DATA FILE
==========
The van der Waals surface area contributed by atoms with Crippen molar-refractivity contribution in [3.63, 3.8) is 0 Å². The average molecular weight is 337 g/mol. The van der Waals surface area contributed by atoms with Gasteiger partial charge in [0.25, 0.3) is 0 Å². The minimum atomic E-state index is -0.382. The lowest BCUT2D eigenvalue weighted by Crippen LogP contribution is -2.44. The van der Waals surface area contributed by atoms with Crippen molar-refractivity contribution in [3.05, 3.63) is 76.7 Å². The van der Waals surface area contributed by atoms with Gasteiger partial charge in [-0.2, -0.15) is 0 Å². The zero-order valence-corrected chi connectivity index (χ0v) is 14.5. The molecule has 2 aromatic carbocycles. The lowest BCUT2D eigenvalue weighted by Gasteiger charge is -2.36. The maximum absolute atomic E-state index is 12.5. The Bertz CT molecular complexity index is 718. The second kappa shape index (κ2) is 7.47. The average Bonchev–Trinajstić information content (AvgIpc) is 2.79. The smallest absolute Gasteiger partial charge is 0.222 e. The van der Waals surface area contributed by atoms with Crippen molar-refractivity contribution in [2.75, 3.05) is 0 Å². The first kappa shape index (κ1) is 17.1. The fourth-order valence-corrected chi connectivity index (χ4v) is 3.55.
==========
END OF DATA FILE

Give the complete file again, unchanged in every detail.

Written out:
The van der Waals surface area contributed by atoms with Crippen molar-refractivity contribution in [3.63, 3.8) is 0 Å². The average molecular weight is 337 g/mol. The van der Waals surface area contributed by atoms with Gasteiger partial charge in [0.25, 0.3) is 0 Å². The minimum atomic E-state index is -0.382. The lowest BCUT2D eigenvalue weighted by Crippen LogP contribution is -2.44. The van der Waals surface area contributed by atoms with Crippen molar-refractivity contribution in [3.05, 3.63) is 76.7 Å². The van der Waals surface area contributed by atoms with Gasteiger partial charge in [-0.2, -0.15) is 0 Å². The zero-order valence-corrected chi connectivity index (χ0v) is 14.5. The molecule has 2 aromatic carbocycles. The lowest BCUT2D eigenvalue weighted by Gasteiger charge is -2.36. The maximum absolute atomic E-state index is 12.5. The Bertz CT molecular complexity index is 718. The second kappa shape index (κ2) is 7.47. The average Bonchev–Trinajstić information content (AvgIpc) is 2.79. The smallest absolute Gasteiger partial charge is 0.222 e. The van der Waals surface area contributed by atoms with Crippen molar-refractivity contribution in [2.75, 3.05) is 0 Å². The first kappa shape index (κ1) is 17.1. The fourth-order valence-corrected chi connectivity index (χ4v) is 3.55.